As the gap between the data and the doctor gets deeper and wider, we are faced with the issue of who and/or what will fill the gap.
As the gap between the data and the doctor gets deeper and wider, we are faced with the issue of who and/or what will fill the gap. Some think IBM’s Watson can do the job. Others are doubtful and think biomedical data scientists or systems engineers are the answer. It will probably be a combination of both. However, many, like me, think that the players who will fill the gap have yet to be defined and trained and that the jobs of the future in clinical data practice have yet to be created.
I propose we consider three levels of biomedical data science education and research: basic, applied, and biomedical data science entrepreneurship.
We should design offerings at different levels for each depending on their needs.
In that vein, I'm thinking we need “clinical data navigators.” Rather than computer scientists, engineers, and others with PhDs, these would be people trained at a master’s level in how to use clinical and business data to assist doctors and patients when it comes to making decisions and recommending treatment. They would make rounds with doctors, participate in care planning, help with recruiting patients into clinical trials, advise patients and their families, and serve as translators and interpreters, helping patients understand the complex world of translating complex genomic, population health, and outcomes data into actionable information at the point of care in the face of ethical, administrative, and business pressures.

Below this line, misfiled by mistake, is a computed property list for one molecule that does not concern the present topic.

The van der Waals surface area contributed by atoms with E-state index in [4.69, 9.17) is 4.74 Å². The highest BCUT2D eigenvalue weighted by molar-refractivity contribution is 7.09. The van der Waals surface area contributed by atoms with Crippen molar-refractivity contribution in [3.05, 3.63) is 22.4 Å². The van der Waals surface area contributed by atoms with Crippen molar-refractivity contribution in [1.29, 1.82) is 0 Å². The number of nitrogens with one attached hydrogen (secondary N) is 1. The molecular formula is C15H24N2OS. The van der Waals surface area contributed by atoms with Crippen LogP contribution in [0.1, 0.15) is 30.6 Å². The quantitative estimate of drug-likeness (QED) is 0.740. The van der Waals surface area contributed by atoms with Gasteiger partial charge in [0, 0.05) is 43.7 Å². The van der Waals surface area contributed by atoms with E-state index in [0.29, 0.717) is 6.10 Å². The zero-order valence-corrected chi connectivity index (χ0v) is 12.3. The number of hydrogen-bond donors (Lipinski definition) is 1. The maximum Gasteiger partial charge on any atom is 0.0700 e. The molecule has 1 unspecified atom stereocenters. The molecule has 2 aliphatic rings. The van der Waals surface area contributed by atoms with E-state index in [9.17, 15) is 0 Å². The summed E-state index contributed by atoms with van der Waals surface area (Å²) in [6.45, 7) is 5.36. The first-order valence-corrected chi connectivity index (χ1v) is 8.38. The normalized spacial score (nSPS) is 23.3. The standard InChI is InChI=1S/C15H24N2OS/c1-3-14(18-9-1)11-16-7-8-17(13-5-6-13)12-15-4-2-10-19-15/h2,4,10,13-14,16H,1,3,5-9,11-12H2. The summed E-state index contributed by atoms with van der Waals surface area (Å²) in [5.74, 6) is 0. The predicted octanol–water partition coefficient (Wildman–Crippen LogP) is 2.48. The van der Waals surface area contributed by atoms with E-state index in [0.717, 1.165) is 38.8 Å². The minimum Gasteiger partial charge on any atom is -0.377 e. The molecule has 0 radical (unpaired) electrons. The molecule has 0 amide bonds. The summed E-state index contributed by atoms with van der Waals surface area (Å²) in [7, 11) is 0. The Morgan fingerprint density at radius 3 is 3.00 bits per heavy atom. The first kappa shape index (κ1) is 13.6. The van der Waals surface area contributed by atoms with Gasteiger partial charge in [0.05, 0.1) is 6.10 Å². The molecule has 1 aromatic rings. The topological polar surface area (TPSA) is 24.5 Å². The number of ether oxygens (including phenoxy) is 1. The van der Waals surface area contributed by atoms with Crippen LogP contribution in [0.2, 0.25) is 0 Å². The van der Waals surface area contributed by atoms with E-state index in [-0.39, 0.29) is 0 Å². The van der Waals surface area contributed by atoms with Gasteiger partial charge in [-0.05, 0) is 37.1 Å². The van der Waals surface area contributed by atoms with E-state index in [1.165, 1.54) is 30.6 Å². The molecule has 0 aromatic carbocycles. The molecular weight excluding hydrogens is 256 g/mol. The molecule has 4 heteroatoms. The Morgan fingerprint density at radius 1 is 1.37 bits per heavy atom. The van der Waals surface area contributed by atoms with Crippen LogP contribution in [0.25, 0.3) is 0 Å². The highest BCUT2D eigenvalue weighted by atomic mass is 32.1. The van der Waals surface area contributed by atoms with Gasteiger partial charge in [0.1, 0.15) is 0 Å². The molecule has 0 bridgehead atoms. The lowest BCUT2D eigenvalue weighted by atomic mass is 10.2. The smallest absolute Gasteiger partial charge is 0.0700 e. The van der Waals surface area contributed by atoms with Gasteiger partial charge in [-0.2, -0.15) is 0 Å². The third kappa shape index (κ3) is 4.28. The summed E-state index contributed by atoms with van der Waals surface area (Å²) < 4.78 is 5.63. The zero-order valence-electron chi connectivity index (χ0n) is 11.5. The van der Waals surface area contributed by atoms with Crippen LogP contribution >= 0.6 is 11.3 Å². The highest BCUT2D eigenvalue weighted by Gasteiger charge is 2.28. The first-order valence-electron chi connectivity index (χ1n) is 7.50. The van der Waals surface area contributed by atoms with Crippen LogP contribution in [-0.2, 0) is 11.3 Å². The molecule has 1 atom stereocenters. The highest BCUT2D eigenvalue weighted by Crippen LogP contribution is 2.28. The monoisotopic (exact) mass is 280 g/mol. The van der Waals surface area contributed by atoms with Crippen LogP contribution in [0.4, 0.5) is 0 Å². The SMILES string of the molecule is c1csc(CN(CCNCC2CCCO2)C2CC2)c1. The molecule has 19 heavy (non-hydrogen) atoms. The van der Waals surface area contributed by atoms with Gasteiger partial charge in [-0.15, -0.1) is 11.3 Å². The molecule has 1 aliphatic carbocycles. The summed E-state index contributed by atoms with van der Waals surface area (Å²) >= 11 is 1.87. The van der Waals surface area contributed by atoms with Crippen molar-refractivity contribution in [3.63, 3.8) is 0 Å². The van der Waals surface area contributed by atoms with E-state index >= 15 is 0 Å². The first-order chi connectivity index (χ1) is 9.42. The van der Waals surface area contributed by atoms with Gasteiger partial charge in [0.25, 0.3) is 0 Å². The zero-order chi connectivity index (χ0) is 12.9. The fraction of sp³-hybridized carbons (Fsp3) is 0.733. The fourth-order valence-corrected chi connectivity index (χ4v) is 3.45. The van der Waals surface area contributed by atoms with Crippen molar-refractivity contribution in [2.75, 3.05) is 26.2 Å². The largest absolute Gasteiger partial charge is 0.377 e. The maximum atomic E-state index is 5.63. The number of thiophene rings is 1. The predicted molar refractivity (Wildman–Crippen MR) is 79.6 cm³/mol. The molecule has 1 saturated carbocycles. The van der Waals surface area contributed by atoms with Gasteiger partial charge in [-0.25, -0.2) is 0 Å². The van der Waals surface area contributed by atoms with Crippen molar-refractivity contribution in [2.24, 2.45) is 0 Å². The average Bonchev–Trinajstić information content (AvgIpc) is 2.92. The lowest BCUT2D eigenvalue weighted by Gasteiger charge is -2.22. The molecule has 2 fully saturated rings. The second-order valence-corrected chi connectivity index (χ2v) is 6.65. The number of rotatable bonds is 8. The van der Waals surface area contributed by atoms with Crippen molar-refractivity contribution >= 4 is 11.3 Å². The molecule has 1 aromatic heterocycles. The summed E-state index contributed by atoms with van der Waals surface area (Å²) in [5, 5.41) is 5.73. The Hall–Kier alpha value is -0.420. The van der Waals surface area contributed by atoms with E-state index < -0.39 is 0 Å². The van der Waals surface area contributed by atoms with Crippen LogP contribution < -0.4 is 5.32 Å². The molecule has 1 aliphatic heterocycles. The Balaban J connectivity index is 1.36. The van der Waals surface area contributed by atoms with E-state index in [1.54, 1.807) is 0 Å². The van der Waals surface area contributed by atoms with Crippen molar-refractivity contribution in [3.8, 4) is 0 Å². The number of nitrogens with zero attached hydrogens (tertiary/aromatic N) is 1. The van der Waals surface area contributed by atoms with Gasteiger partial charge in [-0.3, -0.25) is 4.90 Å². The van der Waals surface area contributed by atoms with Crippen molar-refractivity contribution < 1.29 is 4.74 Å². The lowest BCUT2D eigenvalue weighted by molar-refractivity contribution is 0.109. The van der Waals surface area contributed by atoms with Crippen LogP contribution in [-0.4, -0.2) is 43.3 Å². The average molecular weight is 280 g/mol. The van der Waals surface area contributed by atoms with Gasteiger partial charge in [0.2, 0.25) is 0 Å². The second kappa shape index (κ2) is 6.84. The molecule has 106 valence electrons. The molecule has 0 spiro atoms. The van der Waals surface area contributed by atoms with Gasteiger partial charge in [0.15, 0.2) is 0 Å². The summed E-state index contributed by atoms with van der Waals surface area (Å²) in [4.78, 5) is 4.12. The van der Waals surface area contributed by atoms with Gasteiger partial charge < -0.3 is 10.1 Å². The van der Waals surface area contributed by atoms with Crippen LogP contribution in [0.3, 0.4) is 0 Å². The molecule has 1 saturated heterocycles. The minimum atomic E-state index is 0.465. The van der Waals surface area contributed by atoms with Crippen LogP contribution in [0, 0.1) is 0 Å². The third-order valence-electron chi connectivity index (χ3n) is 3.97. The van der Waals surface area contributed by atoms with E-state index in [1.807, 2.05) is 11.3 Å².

The Commonwealth Fund seems to like this idea. They’ve listed four barriers :
• Technical challenges
• Lack of clear business models
• Absence of policies to guide development of DHA services and ensure their quality
• Cultural gaps between healthcare providers, the consumer digital industry, and the public
There are others as well, including liability, manpower development, scope of practice, licensure and credentialing, certification issues, security and confidentiality, and many more.
Clinical data navigators might be an answer to closing the gaps. However, as with any new idea, we need to determine whether there is a good product-market fit and how we would deploy and sustain the business model.